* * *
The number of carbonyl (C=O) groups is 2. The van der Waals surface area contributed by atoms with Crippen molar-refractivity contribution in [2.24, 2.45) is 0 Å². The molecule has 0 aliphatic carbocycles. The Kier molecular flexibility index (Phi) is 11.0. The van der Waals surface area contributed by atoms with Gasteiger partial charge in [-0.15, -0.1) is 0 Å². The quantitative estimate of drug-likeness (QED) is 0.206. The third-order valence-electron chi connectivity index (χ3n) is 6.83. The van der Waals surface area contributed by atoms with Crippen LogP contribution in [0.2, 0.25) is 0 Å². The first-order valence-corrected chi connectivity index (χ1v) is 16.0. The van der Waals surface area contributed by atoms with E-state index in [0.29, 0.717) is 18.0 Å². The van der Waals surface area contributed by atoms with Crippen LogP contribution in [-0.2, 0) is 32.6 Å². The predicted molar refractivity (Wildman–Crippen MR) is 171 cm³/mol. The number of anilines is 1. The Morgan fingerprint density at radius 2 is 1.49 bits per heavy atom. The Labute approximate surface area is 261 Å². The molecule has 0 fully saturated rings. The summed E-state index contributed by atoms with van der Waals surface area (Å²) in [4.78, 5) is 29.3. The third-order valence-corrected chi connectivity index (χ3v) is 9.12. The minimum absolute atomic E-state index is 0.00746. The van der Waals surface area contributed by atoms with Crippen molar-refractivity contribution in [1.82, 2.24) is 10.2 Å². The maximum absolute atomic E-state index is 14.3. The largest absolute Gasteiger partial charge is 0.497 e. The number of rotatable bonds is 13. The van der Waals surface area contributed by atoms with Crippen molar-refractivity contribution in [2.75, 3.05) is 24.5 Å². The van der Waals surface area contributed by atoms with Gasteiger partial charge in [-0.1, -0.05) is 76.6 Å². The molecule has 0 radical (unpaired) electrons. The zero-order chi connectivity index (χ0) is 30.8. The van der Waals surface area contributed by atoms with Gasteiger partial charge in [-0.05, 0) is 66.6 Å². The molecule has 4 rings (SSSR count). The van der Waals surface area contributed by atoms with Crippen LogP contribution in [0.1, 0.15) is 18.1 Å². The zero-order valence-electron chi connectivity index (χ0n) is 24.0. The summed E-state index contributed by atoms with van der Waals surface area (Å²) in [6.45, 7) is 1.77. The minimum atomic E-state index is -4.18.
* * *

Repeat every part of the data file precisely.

The number of carbonyl (C=O) groups is 2. The van der Waals surface area contributed by atoms with Crippen molar-refractivity contribution in [2.24, 2.45) is 0 Å². The molecule has 0 aliphatic carbocycles. The Kier molecular flexibility index (Phi) is 11.0. The van der Waals surface area contributed by atoms with Gasteiger partial charge in [-0.15, -0.1) is 0 Å². The quantitative estimate of drug-likeness (QED) is 0.206. The third-order valence-electron chi connectivity index (χ3n) is 6.83. The van der Waals surface area contributed by atoms with Crippen LogP contribution in [0.2, 0.25) is 0 Å². The first-order valence-corrected chi connectivity index (χ1v) is 16.0. The van der Waals surface area contributed by atoms with E-state index in [0.29, 0.717) is 18.0 Å². The van der Waals surface area contributed by atoms with Crippen LogP contribution in [-0.2, 0) is 32.6 Å². The predicted molar refractivity (Wildman–Crippen MR) is 171 cm³/mol. The number of anilines is 1. The Morgan fingerprint density at radius 2 is 1.49 bits per heavy atom. The Labute approximate surface area is 261 Å². The molecule has 0 fully saturated rings. The summed E-state index contributed by atoms with van der Waals surface area (Å²) in [4.78, 5) is 29.3. The third-order valence-corrected chi connectivity index (χ3v) is 9.12. The minimum absolute atomic E-state index is 0.00746. The van der Waals surface area contributed by atoms with Crippen molar-refractivity contribution in [1.82, 2.24) is 10.2 Å². The maximum absolute atomic E-state index is 14.3. The largest absolute Gasteiger partial charge is 0.497 e. The number of rotatable bonds is 13. The van der Waals surface area contributed by atoms with Crippen molar-refractivity contribution in [2.75, 3.05) is 24.5 Å². The van der Waals surface area contributed by atoms with Gasteiger partial charge in [-0.1, -0.05) is 76.6 Å². The molecule has 0 radical (unpaired) electrons. The zero-order chi connectivity index (χ0) is 30.8. The van der Waals surface area contributed by atoms with Gasteiger partial charge in [-0.05, 0) is 66.6 Å². The molecule has 4 rings (SSSR count). The van der Waals surface area contributed by atoms with Crippen LogP contribution in [0.1, 0.15) is 18.1 Å². The zero-order valence-electron chi connectivity index (χ0n) is 24.0. The summed E-state index contributed by atoms with van der Waals surface area (Å²) in [6.45, 7) is 1.77. The minimum atomic E-state index is -4.18.